Russian chess robot breaks child’s finger during game in Moscow

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A chess robot broke a 7-year-old boy’s finger during a match at the Moscow Chess Open last week.

Footage of the incident shows the robot, with its large mechanical arm, playing three simultaneous matches against various opponents. An opponent, the boy, reaches out to move one of his pieces and the robot grabs his finger. However, the robot did not appear to make any severe twisting or other movements after grabbing the finger.

Several adults rushed in shortly after the incident and freed the boy’s hand.

“The robot broke the child’s finger,” Moscow Chess Federation President Sergei Lazarev told Russian media. “It is, of course, bad.”

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FILE - Sergey Karjakin of Russia moves during his match with Magnus Carlsen of Norway in the fifth round of the 2016 World Chess Championship in New York, November 17, 2016. (REUTERS/Shannon Stapleton)
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FILE – Sergey Karjakin of Russia moves during his match with Magnus Carlsen of Norway in the fifth round of the 2016 World Chess Championship in New York, November 17, 2016. (REUTERS/Shannon Stapleton)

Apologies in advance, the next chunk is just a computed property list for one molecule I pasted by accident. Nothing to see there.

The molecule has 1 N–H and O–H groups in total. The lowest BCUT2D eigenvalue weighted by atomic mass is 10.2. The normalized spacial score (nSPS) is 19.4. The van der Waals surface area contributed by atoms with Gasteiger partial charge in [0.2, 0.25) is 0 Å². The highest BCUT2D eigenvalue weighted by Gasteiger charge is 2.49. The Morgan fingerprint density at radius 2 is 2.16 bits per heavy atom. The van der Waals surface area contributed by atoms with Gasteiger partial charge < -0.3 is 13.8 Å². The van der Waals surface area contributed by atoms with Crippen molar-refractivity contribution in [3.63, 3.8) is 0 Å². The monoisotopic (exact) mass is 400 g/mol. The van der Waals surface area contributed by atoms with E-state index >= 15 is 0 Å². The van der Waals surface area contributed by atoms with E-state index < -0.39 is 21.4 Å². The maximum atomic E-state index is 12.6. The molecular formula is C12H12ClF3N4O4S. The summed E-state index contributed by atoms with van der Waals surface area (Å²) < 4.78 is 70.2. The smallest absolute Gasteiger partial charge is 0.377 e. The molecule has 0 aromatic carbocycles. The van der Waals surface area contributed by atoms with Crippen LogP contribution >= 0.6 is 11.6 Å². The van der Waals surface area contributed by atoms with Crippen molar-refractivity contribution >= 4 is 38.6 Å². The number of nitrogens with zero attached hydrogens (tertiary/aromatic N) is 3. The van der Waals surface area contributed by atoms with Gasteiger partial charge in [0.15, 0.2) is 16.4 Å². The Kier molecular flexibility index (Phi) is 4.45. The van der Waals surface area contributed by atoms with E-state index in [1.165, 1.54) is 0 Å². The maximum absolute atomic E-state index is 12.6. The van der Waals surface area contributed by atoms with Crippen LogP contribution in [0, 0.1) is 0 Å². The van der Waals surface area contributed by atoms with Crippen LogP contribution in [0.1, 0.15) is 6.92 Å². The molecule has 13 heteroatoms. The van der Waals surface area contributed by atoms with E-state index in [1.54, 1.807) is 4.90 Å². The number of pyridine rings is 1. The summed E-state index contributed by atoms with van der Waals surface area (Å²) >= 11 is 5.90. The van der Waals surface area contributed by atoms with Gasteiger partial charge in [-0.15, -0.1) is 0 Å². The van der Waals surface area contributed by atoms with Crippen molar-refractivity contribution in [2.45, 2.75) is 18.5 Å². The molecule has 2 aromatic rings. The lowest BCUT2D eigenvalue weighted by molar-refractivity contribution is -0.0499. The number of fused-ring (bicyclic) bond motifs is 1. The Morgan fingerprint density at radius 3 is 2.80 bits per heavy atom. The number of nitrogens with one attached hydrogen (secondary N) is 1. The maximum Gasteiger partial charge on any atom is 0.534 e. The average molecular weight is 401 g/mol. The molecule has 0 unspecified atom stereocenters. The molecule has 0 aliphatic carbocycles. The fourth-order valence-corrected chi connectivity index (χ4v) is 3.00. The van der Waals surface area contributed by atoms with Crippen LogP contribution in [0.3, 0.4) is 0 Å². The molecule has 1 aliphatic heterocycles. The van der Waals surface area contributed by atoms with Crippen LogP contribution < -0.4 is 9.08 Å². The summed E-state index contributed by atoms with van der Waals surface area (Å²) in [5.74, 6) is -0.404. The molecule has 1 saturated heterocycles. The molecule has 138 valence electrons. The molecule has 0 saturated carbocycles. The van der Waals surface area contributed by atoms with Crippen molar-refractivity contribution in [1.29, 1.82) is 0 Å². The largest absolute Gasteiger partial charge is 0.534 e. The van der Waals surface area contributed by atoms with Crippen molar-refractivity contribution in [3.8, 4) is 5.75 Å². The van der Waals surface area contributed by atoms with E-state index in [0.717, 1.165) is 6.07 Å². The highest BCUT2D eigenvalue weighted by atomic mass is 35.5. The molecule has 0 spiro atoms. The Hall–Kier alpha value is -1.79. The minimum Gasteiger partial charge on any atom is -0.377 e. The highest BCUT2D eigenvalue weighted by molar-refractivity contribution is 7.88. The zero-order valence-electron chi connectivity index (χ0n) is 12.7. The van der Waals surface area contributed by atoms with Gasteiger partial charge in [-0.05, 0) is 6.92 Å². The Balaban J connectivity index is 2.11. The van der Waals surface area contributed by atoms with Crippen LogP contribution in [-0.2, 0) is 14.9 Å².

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“The robot was rented by us, it was exhibited in many places, for a long time, with specialists. Apparently, the operators ignored it. The child made a move, and after that we have to leave the time for the robot to respond, but the boy rushed over, the robot grabbed him. We have nothing to do with the robot,” Lazarev said.

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It is unknown who made the robot and the identity of the boy has not been revealed.

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